From Danger Zone to World of Wonder: The 1950s Transformation of the Ocean’s Depths

Helen M. Rozwadowski

Abstract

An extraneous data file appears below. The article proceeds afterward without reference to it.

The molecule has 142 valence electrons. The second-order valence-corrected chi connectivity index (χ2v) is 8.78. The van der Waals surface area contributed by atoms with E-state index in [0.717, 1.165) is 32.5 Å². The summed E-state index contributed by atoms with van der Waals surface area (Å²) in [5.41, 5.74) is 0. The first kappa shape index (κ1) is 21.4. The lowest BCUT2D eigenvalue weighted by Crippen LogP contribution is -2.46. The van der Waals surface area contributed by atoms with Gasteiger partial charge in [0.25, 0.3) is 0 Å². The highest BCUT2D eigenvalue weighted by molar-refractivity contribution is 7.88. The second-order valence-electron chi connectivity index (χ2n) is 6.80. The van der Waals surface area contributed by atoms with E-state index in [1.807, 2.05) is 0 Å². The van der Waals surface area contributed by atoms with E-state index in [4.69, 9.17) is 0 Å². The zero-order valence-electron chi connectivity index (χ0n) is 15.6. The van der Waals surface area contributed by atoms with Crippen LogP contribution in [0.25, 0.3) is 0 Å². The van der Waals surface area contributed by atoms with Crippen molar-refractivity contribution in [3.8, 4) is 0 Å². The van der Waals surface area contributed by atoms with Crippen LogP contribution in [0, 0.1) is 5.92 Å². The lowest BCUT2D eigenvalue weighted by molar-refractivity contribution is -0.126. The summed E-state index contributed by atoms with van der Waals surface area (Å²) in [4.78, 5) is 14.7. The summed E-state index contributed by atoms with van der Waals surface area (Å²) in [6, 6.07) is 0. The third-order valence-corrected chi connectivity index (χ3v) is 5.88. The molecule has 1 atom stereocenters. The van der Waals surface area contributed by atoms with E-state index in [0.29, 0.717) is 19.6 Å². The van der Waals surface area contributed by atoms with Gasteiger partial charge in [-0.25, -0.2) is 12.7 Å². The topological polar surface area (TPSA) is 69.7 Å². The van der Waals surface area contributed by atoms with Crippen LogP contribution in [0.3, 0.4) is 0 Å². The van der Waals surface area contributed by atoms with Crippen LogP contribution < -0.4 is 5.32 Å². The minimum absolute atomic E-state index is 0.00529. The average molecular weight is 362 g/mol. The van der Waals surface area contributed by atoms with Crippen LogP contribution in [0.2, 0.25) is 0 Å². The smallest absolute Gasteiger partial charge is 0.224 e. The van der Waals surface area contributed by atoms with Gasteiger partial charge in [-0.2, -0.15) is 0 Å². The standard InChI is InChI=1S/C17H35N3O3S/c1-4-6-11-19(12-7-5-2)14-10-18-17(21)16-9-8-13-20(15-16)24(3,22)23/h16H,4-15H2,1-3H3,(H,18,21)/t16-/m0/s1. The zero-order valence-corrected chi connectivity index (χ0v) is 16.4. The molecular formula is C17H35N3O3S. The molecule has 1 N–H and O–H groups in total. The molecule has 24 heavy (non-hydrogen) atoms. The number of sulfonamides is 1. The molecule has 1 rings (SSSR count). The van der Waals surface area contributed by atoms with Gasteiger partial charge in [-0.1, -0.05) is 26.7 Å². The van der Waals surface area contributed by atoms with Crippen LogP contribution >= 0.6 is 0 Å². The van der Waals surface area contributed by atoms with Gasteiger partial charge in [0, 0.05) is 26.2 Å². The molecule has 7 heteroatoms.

Characterization of the ocean as remote, extreme and inaccessible is cultural rather than absolute. Today we think about the sea, especially its depths, in similar terms as outer space or the Antarctic. While the profound depths constitute an extreme environment for human bodies, so can a few feet of water. The history of the ocean’s third dimension reveals different conceptions of the ocean’s depths at different times. The introduction of self-contained underwater breathing apparatus dramatically altered our human relationship with the depths in the 1950s. Formerly the turf of military frogmen and skin-diving spear-hunters, the undersea realm opened up to ordinary people: civilians, non-hunters, women, children, photographers, scientists, film-makers, treasure-hunters, and consumers of products advertised in conjunction with diving. During the first decade of undersea exploration, the underwater realm was transformed from a place of danger to a place of wonder. Early on, sharks and octopi were terrible monsters intent on attacking people, while the depths threatened divers with deadly “rapture of the deep.” After more people experienced the underwater world, and more was known about it, the conception of divable depths shifted to a place of mystery and wonder, accessible to women as well as men, and safe even for kids. This transformation – visible through advertisements, popular and scientific literature, diving training materials and movies and tv shows – was wrought by a combination of technological change, new scientific knowledge, and also simply the experiences of the increasingly large numbers of people who went undersea or wanted to do so.

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